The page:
Explaining the EU deal: the 'red card'

Published: 22nd Feb 2016

The Prime Minister’s renegotiation deal on the UK’s European Union membership is a package of changes to EU rules. It was agreed by European leaders on 19 February 2016. In this series of articles, some of the country’s leading experts in EU law explain the deal and what it changes.

In brief: The “red card” system in David Cameron’s EU won't quite allow national parliaments to veto European laws. EU lawmakers could still go ahead if they made changes to address the concerns raised by the red card. But the deal stresses that EU laws should be used to tackle issues that cross borders, which isn’t currently stated anywhere.

The “new settlement” deal on Britain’s place in the European Union includes a response to two linked proposals made by David Cameron last November.

The Prime Minister called for “a new arrangement where groups of national parliaments, acting together, can stop unwanted legislative proposals”. This was the so-called “red card” proposal.

Mr Cameron also said that he wanted the “EU’s commitments to subsidiarity to be fully implemented”.

"Subsidiarity"

Subsidiarity means that decisions are supposed to be taken at national level rather than at European level wherever possible.

The proposals are linked because the red card is aimed at blocking new European rules if they don’t comply with subsidiarity.

In other words, the red card comes into play when national parliaments say that it’s their job to make a particular set of rules. It’s not a blanket veto.

Parliaments’ powers at present

National parliaments already have some powers aimed at making sure that European lawmakers comply with subsidiarity. Commentators have likened these powers to the cards shown by football referees.

10 of the EU’s 28 national parliaments can ask the European Commission, or administration, to reconsider a proposed law if they think there’s a subsidiarity problem. This is the so-called “yellow card.”

The Commission has to reconsider after getting a yellow card, but can go ahead anyway. Critics say the yellow card will never make a difference because in practice this is what the Commission will always do.

Then there’s the “orange card”, which can be triggered by 15 national parliaments.

But unless the Commission agrees to drop a proposal, those national parliaments must also get the support of either 16 governments in the EU Council, or a majority in the elected European Parliament, for the orange card to work.

The orange card has never been used. That’s probably because it wouldn’t block anything that wouldn’t get blocked anyway under the ordinary voting rules. Under those rules, 13 governments, or a majority in the European Parliament, are enough to block a draft law.

What does the EU deal change?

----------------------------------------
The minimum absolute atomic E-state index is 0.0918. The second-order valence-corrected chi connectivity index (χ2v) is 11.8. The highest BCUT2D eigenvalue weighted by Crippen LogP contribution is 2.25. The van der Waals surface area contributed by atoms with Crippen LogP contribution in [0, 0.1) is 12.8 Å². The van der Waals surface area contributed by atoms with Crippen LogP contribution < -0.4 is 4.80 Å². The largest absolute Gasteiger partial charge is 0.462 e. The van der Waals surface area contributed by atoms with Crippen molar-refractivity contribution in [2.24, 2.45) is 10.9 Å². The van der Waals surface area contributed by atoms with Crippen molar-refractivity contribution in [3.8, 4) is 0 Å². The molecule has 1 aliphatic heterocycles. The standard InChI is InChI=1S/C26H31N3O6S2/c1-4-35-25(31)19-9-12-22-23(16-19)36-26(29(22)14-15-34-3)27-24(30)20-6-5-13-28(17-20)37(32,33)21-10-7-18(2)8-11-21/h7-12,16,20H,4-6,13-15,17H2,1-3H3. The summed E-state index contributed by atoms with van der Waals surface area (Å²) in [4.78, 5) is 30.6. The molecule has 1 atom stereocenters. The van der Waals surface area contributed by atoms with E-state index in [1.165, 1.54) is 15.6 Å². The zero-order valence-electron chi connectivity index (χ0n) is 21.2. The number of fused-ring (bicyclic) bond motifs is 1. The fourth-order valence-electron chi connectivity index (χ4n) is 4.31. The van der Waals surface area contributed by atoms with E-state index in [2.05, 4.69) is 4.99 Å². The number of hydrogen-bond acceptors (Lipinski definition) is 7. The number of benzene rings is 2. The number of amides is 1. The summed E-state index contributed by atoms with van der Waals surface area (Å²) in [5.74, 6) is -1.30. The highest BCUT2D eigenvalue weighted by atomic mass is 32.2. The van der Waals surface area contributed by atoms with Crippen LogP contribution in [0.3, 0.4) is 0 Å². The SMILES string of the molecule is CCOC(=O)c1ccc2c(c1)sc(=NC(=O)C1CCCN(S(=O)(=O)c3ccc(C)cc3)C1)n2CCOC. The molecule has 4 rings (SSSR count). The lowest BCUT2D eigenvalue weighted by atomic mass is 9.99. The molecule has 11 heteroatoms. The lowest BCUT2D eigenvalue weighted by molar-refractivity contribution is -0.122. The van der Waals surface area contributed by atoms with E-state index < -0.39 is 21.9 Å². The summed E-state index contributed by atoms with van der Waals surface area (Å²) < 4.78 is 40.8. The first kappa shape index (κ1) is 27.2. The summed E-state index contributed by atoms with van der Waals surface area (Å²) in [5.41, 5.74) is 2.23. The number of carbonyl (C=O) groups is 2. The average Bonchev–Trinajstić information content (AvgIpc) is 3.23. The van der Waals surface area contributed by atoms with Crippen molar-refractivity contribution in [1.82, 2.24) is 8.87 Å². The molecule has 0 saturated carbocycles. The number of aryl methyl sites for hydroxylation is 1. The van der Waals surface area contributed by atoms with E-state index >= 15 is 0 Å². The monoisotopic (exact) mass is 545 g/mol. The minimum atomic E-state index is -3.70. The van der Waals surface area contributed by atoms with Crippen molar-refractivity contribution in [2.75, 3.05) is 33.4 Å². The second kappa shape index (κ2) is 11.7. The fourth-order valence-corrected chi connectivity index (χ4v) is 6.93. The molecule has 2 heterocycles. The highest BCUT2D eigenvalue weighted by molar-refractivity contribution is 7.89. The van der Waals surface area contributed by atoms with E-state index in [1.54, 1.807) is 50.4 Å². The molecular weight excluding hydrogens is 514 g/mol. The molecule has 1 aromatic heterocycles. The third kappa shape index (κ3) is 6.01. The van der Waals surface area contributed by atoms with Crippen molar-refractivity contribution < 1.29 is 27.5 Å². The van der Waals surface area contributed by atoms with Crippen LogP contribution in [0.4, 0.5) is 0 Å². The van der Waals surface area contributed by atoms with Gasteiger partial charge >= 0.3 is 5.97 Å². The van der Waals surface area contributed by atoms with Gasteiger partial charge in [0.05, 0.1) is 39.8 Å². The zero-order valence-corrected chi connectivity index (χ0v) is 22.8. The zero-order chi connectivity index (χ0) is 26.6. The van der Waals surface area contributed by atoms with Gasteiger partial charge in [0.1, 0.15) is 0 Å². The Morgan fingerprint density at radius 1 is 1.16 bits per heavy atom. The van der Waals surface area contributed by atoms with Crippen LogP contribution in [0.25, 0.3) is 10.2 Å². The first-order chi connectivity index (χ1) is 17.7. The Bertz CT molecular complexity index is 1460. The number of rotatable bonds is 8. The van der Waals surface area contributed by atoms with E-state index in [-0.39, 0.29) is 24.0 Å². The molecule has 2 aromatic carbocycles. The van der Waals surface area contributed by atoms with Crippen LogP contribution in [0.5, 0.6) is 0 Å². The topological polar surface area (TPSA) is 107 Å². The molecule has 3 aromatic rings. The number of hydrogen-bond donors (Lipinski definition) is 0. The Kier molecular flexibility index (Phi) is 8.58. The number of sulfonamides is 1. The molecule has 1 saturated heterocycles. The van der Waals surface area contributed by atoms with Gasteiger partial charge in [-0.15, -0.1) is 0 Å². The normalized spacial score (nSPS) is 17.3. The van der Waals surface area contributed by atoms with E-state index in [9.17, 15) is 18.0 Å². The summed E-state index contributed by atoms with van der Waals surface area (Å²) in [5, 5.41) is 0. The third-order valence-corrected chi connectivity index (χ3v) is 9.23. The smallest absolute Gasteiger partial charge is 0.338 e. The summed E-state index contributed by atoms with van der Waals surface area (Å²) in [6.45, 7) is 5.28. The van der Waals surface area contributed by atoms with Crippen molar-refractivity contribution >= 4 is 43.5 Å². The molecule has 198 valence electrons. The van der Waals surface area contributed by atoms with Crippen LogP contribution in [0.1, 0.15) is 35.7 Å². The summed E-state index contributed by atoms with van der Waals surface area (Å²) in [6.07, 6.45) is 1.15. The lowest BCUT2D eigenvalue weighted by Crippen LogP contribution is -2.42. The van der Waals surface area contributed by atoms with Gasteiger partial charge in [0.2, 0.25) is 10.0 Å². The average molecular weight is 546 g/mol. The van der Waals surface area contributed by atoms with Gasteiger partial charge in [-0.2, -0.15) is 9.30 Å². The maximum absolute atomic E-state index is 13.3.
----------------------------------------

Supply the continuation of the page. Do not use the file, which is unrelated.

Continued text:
Enter David Cameron’s “red card”. What impact would this have on the current position?

You might call it a “pink” card rather than a red card, since it doesn’t automatically block a draft European law.

The trigger for the red card against a proposed European law would be objections, for subsidiarity reasons, from “more than 55%” of national parliaments. That means the parliaments of 16 countries.

But the red card wouldn’t automatically block the proposal. Government representatives on the EU’s Council would discuss the objections of the national parliaments, and then either shelve the draft or amend it to take on board the objections raised.

The Council could still go ahead if it accommodates those concerns.

And it seems that the Council would itself be the sole judge of whether it has done that.

Critics could argue that the red card is unlikely in practice to produce a different outcome from the normal voting rules.

Against that, it might be said that this new arrangement would give national parliamentary bodies like the House of Commons an unprecedented right of direct intervention in the European lawmaking process.

While governments currently have a say, national parliaments may have little control over what their governments do in negotiations on new European laws.

Beefing up ‘subsidiarity’

Critics say that the idea of subsidiarity hasn’t led to less European regulation, because in practice the Commission interprets the criteria as applying to all proposals for Europe-wide rules.

They argue that the reason subsidiarity was introduced was to confine European lawmaking to “transnational” problems beyond the reach of individual EU countries—such as regulation of the single market or combating global warming.

Mr. Cameron’s proposal seems to reflect this approach, calling for “Europe where necessary, national where possible”.

The EU deal addresses these concerns. It spells out that the aim of subsidiarity is to ensure that decisions are taken “as closely as possible to the citizen”.

It goes on:

“The choice of the right level of action therefore depends, inter alia, on whether the issue under consideration has transnational aspects which cannot be satisfactorily regulated by action by Member States and on whether action at Union level would produce clear benefits by reason of its scale or effects compared with actions at the level of Member States” (emphasis added).

This emphasis on “transnational aspects”—or problems judged too big for any one country to solve—is a positive response to Mr Cameron’s proposal.

The text doesn’t make the existence of such “transnational aspects” an absolute requirement for action at European level, though. The words “inter alia” (“among other things”) suggest that it’s just one thing to consider when deciding whether or not to make a European law.

Update 22 February

We revised the article to take into account the final version of the EU deal published on 19 February, rather than the draft of 2 February as in the original.


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